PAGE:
“She didn’t identify it as mental illness. None of us did. But the stress of raising four children on her own, trying to hold down several jobs, staving off homelessness, her car being repossessed, worrying for her children’s safety and taking care of herself pushed her into a corner. Isolated and alone the signs of depression slowly worked their way above sea level and out into the open. She kept saying her nerves were bad. She’d talked about suicide but when anyone would dig deeper she promised it was a joke. She hated using her Medi-Cal card. When she pulled it out she said she got stares especially when she went to pharmacy to pick up her medicine. She stopped making her dental appointments and after one incident she never went back to her doctor. He rarely appeared at her appointments anyway. She went alone. When she asked her nurse practitioner to refer her to a psychologist or psychiatrist his response was deceptively optimistic. “You’re so articulate, you’re not depressed,” he said. Before another sentence came out of his mouth she was already out of the door. She self-medicated for years and did not receive a mental health screening or treatment until she ended up in the hospital with congestive heart failure.”
#CarryTheVoice: A CBHN Blog – V1N3: Angelique (http://www.cablackhealthnetwork.org/)
This one story is a composite of the contemporary issues facing African Americans and mental health. It is also a composite of the challenges we’ve heard in our six-city tour of California to help build a Black Health Agenda. In Sacramento, Fresno, Perris, Oakland, San Diego and Los Angeles more than 250 African American health practitioners and everyday people came out to talk about their health. In every city stigma around mental health services and barriers to mental wellness were discussed. Stress, perceived discrimination, personal crises, insurance coverage, financial resources, health care provider communication, racism and lack of African American providers topped the list of barriers.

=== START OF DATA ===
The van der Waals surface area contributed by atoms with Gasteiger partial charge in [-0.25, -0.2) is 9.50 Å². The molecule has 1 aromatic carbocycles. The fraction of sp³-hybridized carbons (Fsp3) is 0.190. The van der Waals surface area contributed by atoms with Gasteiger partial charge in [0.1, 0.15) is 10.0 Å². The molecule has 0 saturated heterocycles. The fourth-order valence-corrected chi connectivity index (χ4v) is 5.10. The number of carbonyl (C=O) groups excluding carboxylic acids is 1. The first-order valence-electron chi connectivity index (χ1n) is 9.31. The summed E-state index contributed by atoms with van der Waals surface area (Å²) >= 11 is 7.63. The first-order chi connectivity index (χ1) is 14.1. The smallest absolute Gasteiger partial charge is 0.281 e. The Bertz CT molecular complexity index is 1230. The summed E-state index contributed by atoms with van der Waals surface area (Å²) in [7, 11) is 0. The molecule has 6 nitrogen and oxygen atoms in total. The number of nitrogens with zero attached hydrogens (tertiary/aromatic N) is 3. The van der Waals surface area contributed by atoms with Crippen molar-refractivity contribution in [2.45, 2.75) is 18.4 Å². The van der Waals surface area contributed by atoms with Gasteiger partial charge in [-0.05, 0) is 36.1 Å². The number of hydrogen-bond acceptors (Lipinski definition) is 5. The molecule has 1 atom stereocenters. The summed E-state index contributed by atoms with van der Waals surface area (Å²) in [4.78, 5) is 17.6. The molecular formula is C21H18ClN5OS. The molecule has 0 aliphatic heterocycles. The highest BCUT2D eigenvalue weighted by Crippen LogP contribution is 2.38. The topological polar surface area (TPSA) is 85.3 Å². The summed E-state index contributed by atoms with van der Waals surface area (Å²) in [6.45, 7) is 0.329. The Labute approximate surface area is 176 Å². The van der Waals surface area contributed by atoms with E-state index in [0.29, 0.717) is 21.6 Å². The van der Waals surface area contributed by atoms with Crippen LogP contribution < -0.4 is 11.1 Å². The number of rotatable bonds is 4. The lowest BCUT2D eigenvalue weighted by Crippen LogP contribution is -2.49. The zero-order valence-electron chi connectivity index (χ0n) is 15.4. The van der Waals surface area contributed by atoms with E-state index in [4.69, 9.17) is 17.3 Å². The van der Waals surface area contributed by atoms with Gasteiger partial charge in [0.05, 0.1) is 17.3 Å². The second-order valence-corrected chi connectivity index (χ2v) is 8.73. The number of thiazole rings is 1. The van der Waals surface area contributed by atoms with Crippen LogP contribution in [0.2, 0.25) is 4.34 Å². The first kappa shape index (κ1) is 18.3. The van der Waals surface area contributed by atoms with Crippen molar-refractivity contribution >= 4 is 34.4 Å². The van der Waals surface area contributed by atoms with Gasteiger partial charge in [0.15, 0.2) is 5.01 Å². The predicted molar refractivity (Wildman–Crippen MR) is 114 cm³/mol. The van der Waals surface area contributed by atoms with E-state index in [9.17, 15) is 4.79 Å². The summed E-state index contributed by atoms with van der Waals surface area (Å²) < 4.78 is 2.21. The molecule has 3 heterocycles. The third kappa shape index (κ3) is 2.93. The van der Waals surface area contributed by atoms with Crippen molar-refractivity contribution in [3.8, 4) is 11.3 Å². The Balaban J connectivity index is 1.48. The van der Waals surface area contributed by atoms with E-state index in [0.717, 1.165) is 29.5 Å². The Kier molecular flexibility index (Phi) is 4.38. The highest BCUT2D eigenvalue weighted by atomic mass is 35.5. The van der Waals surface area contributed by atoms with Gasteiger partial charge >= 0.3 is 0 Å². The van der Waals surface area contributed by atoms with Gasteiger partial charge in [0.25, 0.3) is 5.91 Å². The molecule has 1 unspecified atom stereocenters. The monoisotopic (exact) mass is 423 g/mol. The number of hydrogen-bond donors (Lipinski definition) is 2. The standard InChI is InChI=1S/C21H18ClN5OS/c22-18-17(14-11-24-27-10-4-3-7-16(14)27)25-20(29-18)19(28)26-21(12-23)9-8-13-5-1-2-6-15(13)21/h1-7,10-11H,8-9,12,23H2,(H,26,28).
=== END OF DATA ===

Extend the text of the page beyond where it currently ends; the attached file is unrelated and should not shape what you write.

Not surprisingly, these are the same barriers reported in the 2012 California Reducing Disparities Project report, We Ain’t Crazy: Just Coping with a Crazy System, a document that continues to provide a comprehensive view of the state of mental health disparities in the African American community. The report’s recommendations include 274 practices helpful at the individual, community and systems level. The report also sketches out a group of pathways into the Black community focused on eliminating mental health disparities. Chief among those roads is listening, collecting and carrying the voice of Black people and their experiences into the world of policy at the local, state, county and federal levels. The report also makes it plain that “complex, aggressive and urgent actions are needed.” Our first step has been to leave our offices and go out into the community to be among Black people, to share and empathize, to listen and learn and now to plan and strategize ways forward; complex, aggressive and urgent action oriented ways forward.
This is the central goal of CBHN’s Black Health Agenda. We are building it one city at a time. Our next stop is San Bernardino (September 29, 2017). Our last stop is February 12, 2018 in Los Angeles where we plan to reveal what Black folks say they need. We intend to collect the stories like the one that started this update as a source from the grassroots to inform policy experts, stakeholders and organizations in solidarity to help build health systems that reflects the needs, challenges and aspirations of Black people. We invite you to join us. To learn more about CBHN’s Black Health Agenda check us out on Facebook or email us: firstname.lastname@example.org.